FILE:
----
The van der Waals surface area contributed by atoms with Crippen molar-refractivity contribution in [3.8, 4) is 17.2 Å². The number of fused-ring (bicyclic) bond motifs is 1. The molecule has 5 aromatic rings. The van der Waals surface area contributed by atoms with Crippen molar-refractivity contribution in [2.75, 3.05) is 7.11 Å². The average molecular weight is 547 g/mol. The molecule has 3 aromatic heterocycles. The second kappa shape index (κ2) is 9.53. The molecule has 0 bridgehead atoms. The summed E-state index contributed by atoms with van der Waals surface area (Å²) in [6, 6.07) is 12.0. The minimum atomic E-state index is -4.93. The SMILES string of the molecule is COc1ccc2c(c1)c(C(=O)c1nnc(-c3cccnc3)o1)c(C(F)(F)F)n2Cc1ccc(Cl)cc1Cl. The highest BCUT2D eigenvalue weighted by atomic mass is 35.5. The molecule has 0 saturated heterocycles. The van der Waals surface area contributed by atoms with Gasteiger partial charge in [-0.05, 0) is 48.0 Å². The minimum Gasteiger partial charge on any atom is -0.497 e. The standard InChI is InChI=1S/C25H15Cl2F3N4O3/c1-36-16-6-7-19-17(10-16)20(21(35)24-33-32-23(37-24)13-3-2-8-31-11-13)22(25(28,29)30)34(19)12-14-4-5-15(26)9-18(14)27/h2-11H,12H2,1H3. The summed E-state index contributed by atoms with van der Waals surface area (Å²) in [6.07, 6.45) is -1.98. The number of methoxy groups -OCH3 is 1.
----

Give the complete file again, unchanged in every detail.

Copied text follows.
The van der Waals surface area contributed by atoms with Crippen molar-refractivity contribution in [3.8, 4) is 17.2 Å². The number of fused-ring (bicyclic) bond motifs is 1. The molecule has 5 aromatic rings. The van der Waals surface area contributed by atoms with Crippen molar-refractivity contribution in [2.75, 3.05) is 7.11 Å². The average molecular weight is 547 g/mol. The molecule has 3 aromatic heterocycles. The second kappa shape index (κ2) is 9.53. The molecule has 0 bridgehead atoms. The summed E-state index contributed by atoms with van der Waals surface area (Å²) in [6, 6.07) is 12.0. The minimum atomic E-state index is -4.93. The SMILES string of the molecule is COc1ccc2c(c1)c(C(=O)c1nnc(-c3cccnc3)o1)c(C(F)(F)F)n2Cc1ccc(Cl)cc1Cl. The highest BCUT2D eigenvalue weighted by atomic mass is 35.5. The molecule has 0 saturated heterocycles. The van der Waals surface area contributed by atoms with Gasteiger partial charge in [-0.05, 0) is 48.0 Å². The minimum Gasteiger partial charge on any atom is -0.497 e. The standard InChI is InChI=1S/C25H15Cl2F3N4O3/c1-36-16-6-7-19-17(10-16)20(21(35)24-33-32-23(37-24)13-3-2-8-31-11-13)22(25(28,29)30)34(19)12-14-4-5-15(26)9-18(14)27/h2-11H,12H2,1H3. The summed E-state index contributed by atoms with van der Waals surface area (Å²) in [6.07, 6.45) is -1.98. The number of methoxy groups -OCH3 is 1.